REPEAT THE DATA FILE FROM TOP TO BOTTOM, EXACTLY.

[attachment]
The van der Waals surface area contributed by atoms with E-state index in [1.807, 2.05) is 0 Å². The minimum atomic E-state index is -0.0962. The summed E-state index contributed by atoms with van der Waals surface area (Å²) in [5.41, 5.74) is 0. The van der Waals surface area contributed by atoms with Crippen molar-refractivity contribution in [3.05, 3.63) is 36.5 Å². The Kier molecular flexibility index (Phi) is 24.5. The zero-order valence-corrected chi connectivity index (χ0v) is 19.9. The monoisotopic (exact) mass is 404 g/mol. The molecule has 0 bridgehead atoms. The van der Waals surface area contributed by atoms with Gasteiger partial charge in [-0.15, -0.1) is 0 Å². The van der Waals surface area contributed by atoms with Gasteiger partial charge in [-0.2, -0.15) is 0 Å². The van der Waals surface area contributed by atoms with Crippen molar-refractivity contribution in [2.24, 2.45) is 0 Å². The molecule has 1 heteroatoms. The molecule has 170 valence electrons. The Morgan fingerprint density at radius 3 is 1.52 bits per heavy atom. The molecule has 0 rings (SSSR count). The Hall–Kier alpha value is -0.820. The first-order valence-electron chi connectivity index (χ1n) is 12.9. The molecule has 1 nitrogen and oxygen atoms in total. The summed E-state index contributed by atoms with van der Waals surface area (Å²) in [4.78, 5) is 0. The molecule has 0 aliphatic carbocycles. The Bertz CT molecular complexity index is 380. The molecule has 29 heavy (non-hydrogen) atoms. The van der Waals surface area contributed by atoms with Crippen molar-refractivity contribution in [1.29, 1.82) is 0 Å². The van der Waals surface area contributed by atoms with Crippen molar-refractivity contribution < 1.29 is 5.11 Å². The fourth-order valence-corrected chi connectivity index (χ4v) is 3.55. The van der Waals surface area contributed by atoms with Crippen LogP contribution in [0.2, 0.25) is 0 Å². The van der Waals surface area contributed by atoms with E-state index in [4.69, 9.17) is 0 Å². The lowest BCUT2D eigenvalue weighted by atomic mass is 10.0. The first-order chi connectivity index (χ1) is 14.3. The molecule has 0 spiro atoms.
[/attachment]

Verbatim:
The van der Waals surface area contributed by atoms with E-state index in [1.807, 2.05) is 0 Å². The minimum atomic E-state index is -0.0962. The summed E-state index contributed by atoms with van der Waals surface area (Å²) in [5.41, 5.74) is 0. The van der Waals surface area contributed by atoms with Crippen molar-refractivity contribution in [3.05, 3.63) is 36.5 Å². The Kier molecular flexibility index (Phi) is 24.5. The zero-order valence-corrected chi connectivity index (χ0v) is 19.9. The monoisotopic (exact) mass is 404 g/mol. The molecule has 0 bridgehead atoms. The van der Waals surface area contributed by atoms with Gasteiger partial charge in [-0.15, -0.1) is 0 Å². The van der Waals surface area contributed by atoms with Gasteiger partial charge in [-0.2, -0.15) is 0 Å². The van der Waals surface area contributed by atoms with Crippen molar-refractivity contribution in [2.24, 2.45) is 0 Å². The molecule has 1 heteroatoms. The molecule has 170 valence electrons. The Morgan fingerprint density at radius 3 is 1.52 bits per heavy atom. The molecule has 0 rings (SSSR count). The Hall–Kier alpha value is -0.820. The first-order valence-electron chi connectivity index (χ1n) is 12.9. The molecule has 1 nitrogen and oxygen atoms in total. The summed E-state index contributed by atoms with van der Waals surface area (Å²) in [4.78, 5) is 0. The molecule has 0 aliphatic carbocycles. The Bertz CT molecular complexity index is 380. The molecule has 29 heavy (non-hydrogen) atoms. The van der Waals surface area contributed by atoms with Crippen molar-refractivity contribution in [1.29, 1.82) is 0 Å². The van der Waals surface area contributed by atoms with Crippen molar-refractivity contribution < 1.29 is 5.11 Å². The fourth-order valence-corrected chi connectivity index (χ4v) is 3.55. The van der Waals surface area contributed by atoms with Crippen LogP contribution in [0.2, 0.25) is 0 Å². The van der Waals surface area contributed by atoms with E-state index in [4.69, 9.17) is 0 Å². The lowest BCUT2D eigenvalue weighted by atomic mass is 10.0. The first-order chi connectivity index (χ1) is 14.3. The molecule has 0 spiro atoms.